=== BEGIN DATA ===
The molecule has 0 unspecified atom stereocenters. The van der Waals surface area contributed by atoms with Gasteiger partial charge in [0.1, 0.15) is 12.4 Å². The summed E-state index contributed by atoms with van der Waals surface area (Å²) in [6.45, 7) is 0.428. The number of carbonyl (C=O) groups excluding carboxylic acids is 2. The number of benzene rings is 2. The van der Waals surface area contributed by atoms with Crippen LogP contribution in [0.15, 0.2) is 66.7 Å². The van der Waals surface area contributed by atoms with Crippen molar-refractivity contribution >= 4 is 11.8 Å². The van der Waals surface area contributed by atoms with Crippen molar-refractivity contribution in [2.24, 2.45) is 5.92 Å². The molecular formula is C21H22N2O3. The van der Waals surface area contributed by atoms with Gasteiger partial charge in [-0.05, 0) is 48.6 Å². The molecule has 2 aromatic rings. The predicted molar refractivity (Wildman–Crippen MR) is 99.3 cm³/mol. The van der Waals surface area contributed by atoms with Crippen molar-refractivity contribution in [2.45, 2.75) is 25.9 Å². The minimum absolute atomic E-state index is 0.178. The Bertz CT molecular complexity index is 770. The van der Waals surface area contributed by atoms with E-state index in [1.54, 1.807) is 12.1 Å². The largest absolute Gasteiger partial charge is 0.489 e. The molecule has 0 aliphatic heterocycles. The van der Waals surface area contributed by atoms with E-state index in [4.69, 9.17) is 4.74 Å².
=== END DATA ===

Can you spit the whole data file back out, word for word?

The molecule has 0 unspecified atom stereocenters. The van der Waals surface area contributed by atoms with Gasteiger partial charge in [0.1, 0.15) is 12.4 Å². The summed E-state index contributed by atoms with van der Waals surface area (Å²) in [6.45, 7) is 0.428. The number of carbonyl (C=O) groups excluding carboxylic acids is 2. The number of benzene rings is 2. The van der Waals surface area contributed by atoms with Crippen LogP contribution in [0.15, 0.2) is 66.7 Å². The van der Waals surface area contributed by atoms with Crippen molar-refractivity contribution >= 4 is 11.8 Å². The van der Waals surface area contributed by atoms with Crippen molar-refractivity contribution in [2.24, 2.45) is 5.92 Å². The molecular formula is C21H22N2O3. The van der Waals surface area contributed by atoms with Gasteiger partial charge in [-0.05, 0) is 48.6 Å². The molecule has 2 aromatic rings. The predicted molar refractivity (Wildman–Crippen MR) is 99.3 cm³/mol. The van der Waals surface area contributed by atoms with Crippen molar-refractivity contribution in [2.45, 2.75) is 25.9 Å². The minimum absolute atomic E-state index is 0.178. The Bertz CT molecular complexity index is 770. The van der Waals surface area contributed by atoms with E-state index in [1.54, 1.807) is 12.1 Å². The largest absolute Gasteiger partial charge is 0.489 e. The molecule has 0 aliphatic heterocycles. The van der Waals surface area contributed by atoms with E-state index in [4.69, 9.17) is 4.74 Å².